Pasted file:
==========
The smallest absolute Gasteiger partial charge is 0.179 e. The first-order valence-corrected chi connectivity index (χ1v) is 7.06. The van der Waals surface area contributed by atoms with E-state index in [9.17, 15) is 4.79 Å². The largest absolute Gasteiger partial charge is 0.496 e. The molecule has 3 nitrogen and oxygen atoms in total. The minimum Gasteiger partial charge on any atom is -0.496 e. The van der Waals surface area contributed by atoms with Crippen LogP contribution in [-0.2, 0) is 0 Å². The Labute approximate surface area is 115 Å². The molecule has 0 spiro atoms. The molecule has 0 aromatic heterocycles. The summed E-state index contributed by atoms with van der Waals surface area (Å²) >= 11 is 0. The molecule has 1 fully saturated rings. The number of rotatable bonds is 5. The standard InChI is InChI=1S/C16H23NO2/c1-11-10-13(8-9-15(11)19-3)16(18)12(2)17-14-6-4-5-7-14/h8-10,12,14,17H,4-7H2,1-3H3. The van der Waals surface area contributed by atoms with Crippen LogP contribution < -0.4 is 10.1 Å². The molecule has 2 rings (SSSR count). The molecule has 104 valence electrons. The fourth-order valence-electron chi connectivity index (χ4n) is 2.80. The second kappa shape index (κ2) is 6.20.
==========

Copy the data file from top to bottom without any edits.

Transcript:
The smallest absolute Gasteiger partial charge is 0.179 e. The first-order valence-corrected chi connectivity index (χ1v) is 7.06. The van der Waals surface area contributed by atoms with E-state index in [9.17, 15) is 4.79 Å². The largest absolute Gasteiger partial charge is 0.496 e. The molecule has 3 nitrogen and oxygen atoms in total. The minimum Gasteiger partial charge on any atom is -0.496 e. The van der Waals surface area contributed by atoms with Crippen LogP contribution in [-0.2, 0) is 0 Å². The Labute approximate surface area is 115 Å². The molecule has 0 spiro atoms. The molecule has 0 aromatic heterocycles. The summed E-state index contributed by atoms with van der Waals surface area (Å²) >= 11 is 0. The molecule has 1 fully saturated rings. The number of rotatable bonds is 5. The standard InChI is InChI=1S/C16H23NO2/c1-11-10-13(8-9-15(11)19-3)16(18)12(2)17-14-6-4-5-7-14/h8-10,12,14,17H,4-7H2,1-3H3. The van der Waals surface area contributed by atoms with Crippen LogP contribution < -0.4 is 10.1 Å². The molecule has 2 rings (SSSR count). The molecule has 104 valence electrons. The fourth-order valence-electron chi connectivity index (χ4n) is 2.80. The second kappa shape index (κ2) is 6.20.